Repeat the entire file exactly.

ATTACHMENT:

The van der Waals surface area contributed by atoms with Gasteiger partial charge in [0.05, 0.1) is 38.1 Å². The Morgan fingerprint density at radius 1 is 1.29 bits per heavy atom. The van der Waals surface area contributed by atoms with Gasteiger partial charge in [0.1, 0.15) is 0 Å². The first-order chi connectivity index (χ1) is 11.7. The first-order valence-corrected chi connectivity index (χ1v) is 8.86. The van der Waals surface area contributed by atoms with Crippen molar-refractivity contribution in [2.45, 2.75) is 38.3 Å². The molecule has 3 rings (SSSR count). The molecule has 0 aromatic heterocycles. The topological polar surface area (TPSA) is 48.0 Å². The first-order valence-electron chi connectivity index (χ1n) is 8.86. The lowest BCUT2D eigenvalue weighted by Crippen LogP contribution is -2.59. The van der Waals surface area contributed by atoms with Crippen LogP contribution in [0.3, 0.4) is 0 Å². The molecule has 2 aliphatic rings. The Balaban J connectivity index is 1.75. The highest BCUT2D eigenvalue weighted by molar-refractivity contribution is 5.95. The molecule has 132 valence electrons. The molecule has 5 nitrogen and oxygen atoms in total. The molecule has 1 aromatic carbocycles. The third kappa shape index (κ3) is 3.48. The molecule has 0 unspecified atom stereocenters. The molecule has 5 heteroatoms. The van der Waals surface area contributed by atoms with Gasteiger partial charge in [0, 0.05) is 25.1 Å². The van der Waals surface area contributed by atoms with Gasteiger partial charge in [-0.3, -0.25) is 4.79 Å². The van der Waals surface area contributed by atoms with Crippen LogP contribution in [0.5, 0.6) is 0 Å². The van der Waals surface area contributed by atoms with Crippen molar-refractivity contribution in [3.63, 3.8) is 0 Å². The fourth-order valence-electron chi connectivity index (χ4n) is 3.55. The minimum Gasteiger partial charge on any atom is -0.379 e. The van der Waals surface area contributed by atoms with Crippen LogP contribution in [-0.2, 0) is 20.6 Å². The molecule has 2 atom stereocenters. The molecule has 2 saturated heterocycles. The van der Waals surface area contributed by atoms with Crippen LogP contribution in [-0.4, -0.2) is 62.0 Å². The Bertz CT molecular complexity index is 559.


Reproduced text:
The van der Waals surface area contributed by atoms with Gasteiger partial charge in [0.05, 0.1) is 38.1 Å². The Morgan fingerprint density at radius 1 is 1.29 bits per heavy atom. The van der Waals surface area contributed by atoms with Gasteiger partial charge in [0.1, 0.15) is 0 Å². The first-order chi connectivity index (χ1) is 11.7. The first-order valence-corrected chi connectivity index (χ1v) is 8.86. The van der Waals surface area contributed by atoms with Crippen molar-refractivity contribution in [2.45, 2.75) is 38.3 Å². The molecule has 3 rings (SSSR count). The molecule has 0 aromatic heterocycles. The topological polar surface area (TPSA) is 48.0 Å². The first-order valence-electron chi connectivity index (χ1n) is 8.86. The lowest BCUT2D eigenvalue weighted by Crippen LogP contribution is -2.59. The van der Waals surface area contributed by atoms with Crippen LogP contribution in [0.3, 0.4) is 0 Å². The molecule has 2 aliphatic rings. The Balaban J connectivity index is 1.75. The highest BCUT2D eigenvalue weighted by molar-refractivity contribution is 5.95. The molecule has 132 valence electrons. The molecule has 5 nitrogen and oxygen atoms in total. The molecule has 1 aromatic carbocycles. The third kappa shape index (κ3) is 3.48. The molecule has 0 unspecified atom stereocenters. The molecule has 5 heteroatoms. The van der Waals surface area contributed by atoms with Gasteiger partial charge in [0, 0.05) is 25.1 Å². The van der Waals surface area contributed by atoms with Gasteiger partial charge in [-0.3, -0.25) is 4.79 Å². The van der Waals surface area contributed by atoms with Crippen LogP contribution in [0.5, 0.6) is 0 Å². The van der Waals surface area contributed by atoms with Crippen molar-refractivity contribution in [3.63, 3.8) is 0 Å². The fourth-order valence-electron chi connectivity index (χ4n) is 3.55. The minimum Gasteiger partial charge on any atom is -0.379 e. The van der Waals surface area contributed by atoms with Crippen LogP contribution in [-0.2, 0) is 20.6 Å². The molecule has 2 atom stereocenters. The molecule has 2 saturated heterocycles. The van der Waals surface area contributed by atoms with Crippen LogP contribution in [-0.4, -0.2) is 62.0 Å². The Bertz CT molecular complexity index is 559.